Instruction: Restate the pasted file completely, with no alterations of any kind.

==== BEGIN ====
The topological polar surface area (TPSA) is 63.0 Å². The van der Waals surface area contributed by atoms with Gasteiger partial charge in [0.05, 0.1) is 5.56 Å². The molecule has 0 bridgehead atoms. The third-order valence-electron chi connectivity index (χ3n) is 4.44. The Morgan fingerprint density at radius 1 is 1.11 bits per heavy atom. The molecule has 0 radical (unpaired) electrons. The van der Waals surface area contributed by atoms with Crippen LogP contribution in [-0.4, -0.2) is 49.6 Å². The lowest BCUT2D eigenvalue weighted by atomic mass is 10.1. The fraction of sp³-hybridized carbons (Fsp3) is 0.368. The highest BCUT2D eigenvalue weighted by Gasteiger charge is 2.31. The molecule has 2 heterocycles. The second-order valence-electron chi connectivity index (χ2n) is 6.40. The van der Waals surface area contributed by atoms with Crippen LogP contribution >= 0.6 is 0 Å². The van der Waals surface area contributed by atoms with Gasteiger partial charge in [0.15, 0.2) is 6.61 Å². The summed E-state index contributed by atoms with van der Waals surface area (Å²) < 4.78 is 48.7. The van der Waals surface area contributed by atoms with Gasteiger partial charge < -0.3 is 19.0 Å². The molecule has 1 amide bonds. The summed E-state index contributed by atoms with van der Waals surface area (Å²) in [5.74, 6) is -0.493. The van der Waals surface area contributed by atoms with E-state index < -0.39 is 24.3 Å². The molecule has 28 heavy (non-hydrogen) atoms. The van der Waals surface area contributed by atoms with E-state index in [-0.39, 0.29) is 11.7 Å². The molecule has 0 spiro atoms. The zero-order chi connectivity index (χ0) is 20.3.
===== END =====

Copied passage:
The topological polar surface area (TPSA) is 63.0 Å². The van der Waals surface area contributed by atoms with Gasteiger partial charge in [0.05, 0.1) is 5.56 Å². The molecule has 0 bridgehead atoms. The third-order valence-electron chi connectivity index (χ3n) is 4.44. The Morgan fingerprint density at radius 1 is 1.11 bits per heavy atom. The molecule has 0 radical (unpaired) electrons. The van der Waals surface area contributed by atoms with Crippen LogP contribution in [-0.4, -0.2) is 49.6 Å². The lowest BCUT2D eigenvalue weighted by atomic mass is 10.1. The fraction of sp³-hybridized carbons (Fsp3) is 0.368. The highest BCUT2D eigenvalue weighted by Gasteiger charge is 2.31. The molecule has 2 heterocycles. The second-order valence-electron chi connectivity index (χ2n) is 6.40. The van der Waals surface area contributed by atoms with Crippen LogP contribution >= 0.6 is 0 Å². The van der Waals surface area contributed by atoms with Gasteiger partial charge in [0.15, 0.2) is 6.61 Å². The summed E-state index contributed by atoms with van der Waals surface area (Å²) < 4.78 is 48.7. The van der Waals surface area contributed by atoms with Gasteiger partial charge < -0.3 is 19.0 Å². The molecule has 1 amide bonds. The summed E-state index contributed by atoms with van der Waals surface area (Å²) in [5.74, 6) is -0.493. The van der Waals surface area contributed by atoms with E-state index < -0.39 is 24.3 Å². The molecule has 28 heavy (non-hydrogen) atoms. The van der Waals surface area contributed by atoms with E-state index in [-0.39, 0.29) is 11.7 Å². The molecule has 0 spiro atoms. The zero-order chi connectivity index (χ0) is 20.3.